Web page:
Monday, March 28, 2011

6 Things You Should Know Before Making Homemade Food

What exactly is homemade food? It seems strange that we have to ask that question.  But in our culture today, homemade means different things to different people. At a women's website recently, a survey was taken on what women considered homemade, and the answers were remarkably varied:
1.  Homemade means anything made in the home, from "assembled" packages of frozen dinners, to processed box items, or even heated-up restaurant foods. 
2.  Homemade means only items raised at home, processed at home, and then cooked at home.
3.  Homemade means any meal made with only natural or organic ingredients. 
4.  Homemade means any items cooked or baked at home using any kind of ingredients from scratch, but does not include pre-packaged items (like brownie mixes).
Homemade to me is kind of a mix of some of the above ideas.  While a lot of what we eat is raised or grown here at home, then processed here at home (chickens for example) and then cooked here at home, there are obviously a lot of things I can not raise or grow here at home.  So my next choice would be to use mostly natural or organic ingredients, but I find that can be financially restricting and sometimes out right impossible.  The nearest 'organic' seller we have where we live is a good 60 mile round trip, and even then it is extremely limited to only a couple of selections of fruits and vegetables and no meat choices at all. So I have found myself to be a 'local food' scrounger, and while I enjoy the challenge of finding folks close by that are growing foods or raising animals that I can purchase, it's sometimes exhausting with my work schedule here at home with our business.  In those cases, the next best thing is to try to find the best ingredients I can.  Homemade to me does not mean processed foods like macaroni and cheese in a box, brownie or cake mixes, or cans of fruits and vegetables.  That doesn't mean I don't use those things sometimes, it just doesn't mean "homemade" to me.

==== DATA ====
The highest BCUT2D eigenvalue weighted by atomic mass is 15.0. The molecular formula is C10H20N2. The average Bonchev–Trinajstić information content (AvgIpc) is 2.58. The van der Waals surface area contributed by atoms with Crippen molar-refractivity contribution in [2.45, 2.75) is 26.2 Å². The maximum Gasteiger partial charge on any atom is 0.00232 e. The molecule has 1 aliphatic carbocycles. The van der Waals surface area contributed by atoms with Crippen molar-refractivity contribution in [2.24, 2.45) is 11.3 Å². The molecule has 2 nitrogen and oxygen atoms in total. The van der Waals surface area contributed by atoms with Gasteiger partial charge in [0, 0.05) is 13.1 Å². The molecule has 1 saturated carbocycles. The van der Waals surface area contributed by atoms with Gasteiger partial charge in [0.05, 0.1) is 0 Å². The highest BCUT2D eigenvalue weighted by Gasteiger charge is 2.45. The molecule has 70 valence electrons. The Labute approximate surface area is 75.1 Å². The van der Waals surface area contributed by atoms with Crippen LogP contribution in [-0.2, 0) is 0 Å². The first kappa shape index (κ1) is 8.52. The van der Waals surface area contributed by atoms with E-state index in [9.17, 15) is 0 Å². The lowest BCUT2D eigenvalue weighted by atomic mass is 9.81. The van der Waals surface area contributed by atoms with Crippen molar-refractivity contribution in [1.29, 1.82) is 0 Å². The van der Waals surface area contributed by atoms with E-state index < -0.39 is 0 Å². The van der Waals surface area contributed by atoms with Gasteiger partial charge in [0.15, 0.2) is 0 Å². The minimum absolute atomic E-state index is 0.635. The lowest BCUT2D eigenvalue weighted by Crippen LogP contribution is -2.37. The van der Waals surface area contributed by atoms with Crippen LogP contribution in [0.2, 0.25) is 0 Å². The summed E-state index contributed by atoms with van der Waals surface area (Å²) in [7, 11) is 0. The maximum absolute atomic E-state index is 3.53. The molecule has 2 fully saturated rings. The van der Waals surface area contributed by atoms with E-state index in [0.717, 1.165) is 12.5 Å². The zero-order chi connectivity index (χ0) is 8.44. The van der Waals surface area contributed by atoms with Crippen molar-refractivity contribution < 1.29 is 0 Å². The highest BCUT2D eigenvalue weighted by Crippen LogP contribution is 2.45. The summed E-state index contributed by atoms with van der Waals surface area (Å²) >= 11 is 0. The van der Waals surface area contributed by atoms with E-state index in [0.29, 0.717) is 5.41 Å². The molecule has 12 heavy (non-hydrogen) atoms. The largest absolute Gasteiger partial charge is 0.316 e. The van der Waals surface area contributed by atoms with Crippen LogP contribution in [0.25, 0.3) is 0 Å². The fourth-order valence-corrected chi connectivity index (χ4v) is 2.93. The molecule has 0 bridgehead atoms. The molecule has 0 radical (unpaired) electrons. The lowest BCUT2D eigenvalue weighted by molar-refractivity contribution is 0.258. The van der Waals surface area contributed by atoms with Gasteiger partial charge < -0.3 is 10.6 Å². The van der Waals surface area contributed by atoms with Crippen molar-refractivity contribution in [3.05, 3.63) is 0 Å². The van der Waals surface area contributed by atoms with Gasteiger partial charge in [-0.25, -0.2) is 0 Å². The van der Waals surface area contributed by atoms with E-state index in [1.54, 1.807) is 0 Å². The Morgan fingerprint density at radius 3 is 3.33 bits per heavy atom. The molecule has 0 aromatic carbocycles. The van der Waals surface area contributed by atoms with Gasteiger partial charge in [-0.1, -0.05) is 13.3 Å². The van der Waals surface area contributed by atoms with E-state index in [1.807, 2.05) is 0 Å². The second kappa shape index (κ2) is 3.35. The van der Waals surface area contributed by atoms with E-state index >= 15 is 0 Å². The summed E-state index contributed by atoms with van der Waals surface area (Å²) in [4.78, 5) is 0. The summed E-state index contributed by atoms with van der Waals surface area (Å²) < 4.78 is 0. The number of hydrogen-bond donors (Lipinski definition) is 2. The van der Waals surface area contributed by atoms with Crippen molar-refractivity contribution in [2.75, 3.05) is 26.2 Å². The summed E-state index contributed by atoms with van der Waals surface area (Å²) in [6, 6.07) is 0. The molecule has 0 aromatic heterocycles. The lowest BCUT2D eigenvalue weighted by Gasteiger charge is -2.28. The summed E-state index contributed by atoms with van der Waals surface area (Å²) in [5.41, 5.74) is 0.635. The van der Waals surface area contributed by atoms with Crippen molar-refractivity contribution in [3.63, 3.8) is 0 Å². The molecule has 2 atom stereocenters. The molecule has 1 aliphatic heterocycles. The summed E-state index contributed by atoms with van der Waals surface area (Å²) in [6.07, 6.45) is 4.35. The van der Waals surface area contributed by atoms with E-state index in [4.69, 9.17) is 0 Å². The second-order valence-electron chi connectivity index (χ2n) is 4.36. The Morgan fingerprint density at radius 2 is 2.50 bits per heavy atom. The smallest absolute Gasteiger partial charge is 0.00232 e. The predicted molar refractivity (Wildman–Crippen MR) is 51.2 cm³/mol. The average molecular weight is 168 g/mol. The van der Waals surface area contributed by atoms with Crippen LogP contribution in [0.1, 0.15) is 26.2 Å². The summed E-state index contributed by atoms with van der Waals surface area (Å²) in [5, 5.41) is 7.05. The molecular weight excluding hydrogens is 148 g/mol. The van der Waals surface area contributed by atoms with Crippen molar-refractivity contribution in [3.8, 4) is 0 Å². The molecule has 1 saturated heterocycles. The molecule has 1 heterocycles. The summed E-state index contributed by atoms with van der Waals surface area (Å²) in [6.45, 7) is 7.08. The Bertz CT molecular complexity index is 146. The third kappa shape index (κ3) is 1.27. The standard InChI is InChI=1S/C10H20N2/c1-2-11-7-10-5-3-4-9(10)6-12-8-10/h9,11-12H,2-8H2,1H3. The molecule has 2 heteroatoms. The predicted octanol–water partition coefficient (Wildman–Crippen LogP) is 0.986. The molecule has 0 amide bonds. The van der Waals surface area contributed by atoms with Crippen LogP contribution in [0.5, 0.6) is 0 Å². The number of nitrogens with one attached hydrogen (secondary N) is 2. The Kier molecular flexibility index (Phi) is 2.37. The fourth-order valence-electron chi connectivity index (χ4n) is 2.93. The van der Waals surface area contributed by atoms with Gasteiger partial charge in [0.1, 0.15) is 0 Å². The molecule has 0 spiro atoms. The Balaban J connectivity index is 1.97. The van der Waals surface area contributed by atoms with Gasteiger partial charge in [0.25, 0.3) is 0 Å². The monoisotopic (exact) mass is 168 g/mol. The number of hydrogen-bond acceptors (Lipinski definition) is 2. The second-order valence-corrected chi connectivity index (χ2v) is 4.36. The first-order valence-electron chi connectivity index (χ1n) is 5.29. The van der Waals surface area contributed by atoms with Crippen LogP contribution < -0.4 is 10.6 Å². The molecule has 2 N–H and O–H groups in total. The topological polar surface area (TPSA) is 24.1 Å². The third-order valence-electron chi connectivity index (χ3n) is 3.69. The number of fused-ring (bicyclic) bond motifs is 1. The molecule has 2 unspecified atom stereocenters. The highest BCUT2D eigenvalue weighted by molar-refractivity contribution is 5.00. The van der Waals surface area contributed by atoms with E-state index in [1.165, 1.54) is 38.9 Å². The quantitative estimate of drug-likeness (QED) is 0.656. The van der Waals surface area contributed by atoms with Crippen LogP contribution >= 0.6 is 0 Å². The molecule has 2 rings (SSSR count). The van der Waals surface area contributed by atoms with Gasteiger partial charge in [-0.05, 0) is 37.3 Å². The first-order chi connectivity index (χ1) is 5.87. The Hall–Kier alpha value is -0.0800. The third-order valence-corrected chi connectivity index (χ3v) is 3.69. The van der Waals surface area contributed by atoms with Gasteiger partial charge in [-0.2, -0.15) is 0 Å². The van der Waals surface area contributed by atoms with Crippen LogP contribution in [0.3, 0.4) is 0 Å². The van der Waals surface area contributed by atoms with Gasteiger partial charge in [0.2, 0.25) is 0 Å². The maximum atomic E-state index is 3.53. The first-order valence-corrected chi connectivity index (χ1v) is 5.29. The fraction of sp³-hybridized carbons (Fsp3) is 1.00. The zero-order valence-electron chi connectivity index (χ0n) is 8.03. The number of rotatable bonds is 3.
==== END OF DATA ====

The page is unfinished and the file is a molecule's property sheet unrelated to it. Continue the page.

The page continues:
If you are going to start making homemade food, there are a few things you should know about, or you might as well be eating at a fast food joint or a greasy spoon. These ideas are brief and perhaps over-simplistic, so if you want to know more about these individually, do a good internet search, check out,, or read Nourishing Traditions by Sally Fallon. 
1.  Use the best oils.  Vegetable oils are bad fats.  You need the best fats --coconut oil, olive oil, palm oil. Use real butter.  Get rid of the crisco. Get rid of the margarine or oleo.  Animal lard is good. 
2.  Use the best sweetener. Raw honey is the best.  You can both cook and bake with honey instead of white or brown sugar. Honey is full of nutrients and vitamins, while white sugar has none. Artificial sweeteners are bad for you.  Stevia and real maple syrup is a good option as well.  
3.  Use stainless steel cookware. Or cast iron.  The cheap stuff gives off noxious fumes or flecks of metal into your food.  Aluminum can actually be absorbed into your food when you cook with that metal.  You must cook at lower temperatures with stainless and is more expensive, but it's better for you and your health. 

4.  Use whole grains.  None of that white flour.  It's best to freshly grind your wheat every time you use it because it can quickly go rancid (and did you know that when you do buy white flour it has to be frozen first to get rid of the bugs?).  Better yet, sprout or soak your grains, nuts ,and beans before using. 

5.  Use lean proteins, organic/free range/humanely raised.  This does not include hot dogs, luncheon meats, etc. Don't get any meat that has an ingredient list to it!

6.  Stay away from processed foods.  Processed foods can't be real food.  There are mile-long ingredient lists for these foods that you can't possibly even understand what's in there.  Many items are fake and man-made additives.  Processed foods come in boxes, cans, cellophane bags, plastic jugs, etc. and are found typically in the middle aisles of a grocery store. Processed foods have expirations that date far into the future.  If you must have these, use them as emergency foods for disasters, etc. 

1 comment:

Corinne said...

Would you consider having email subscribers?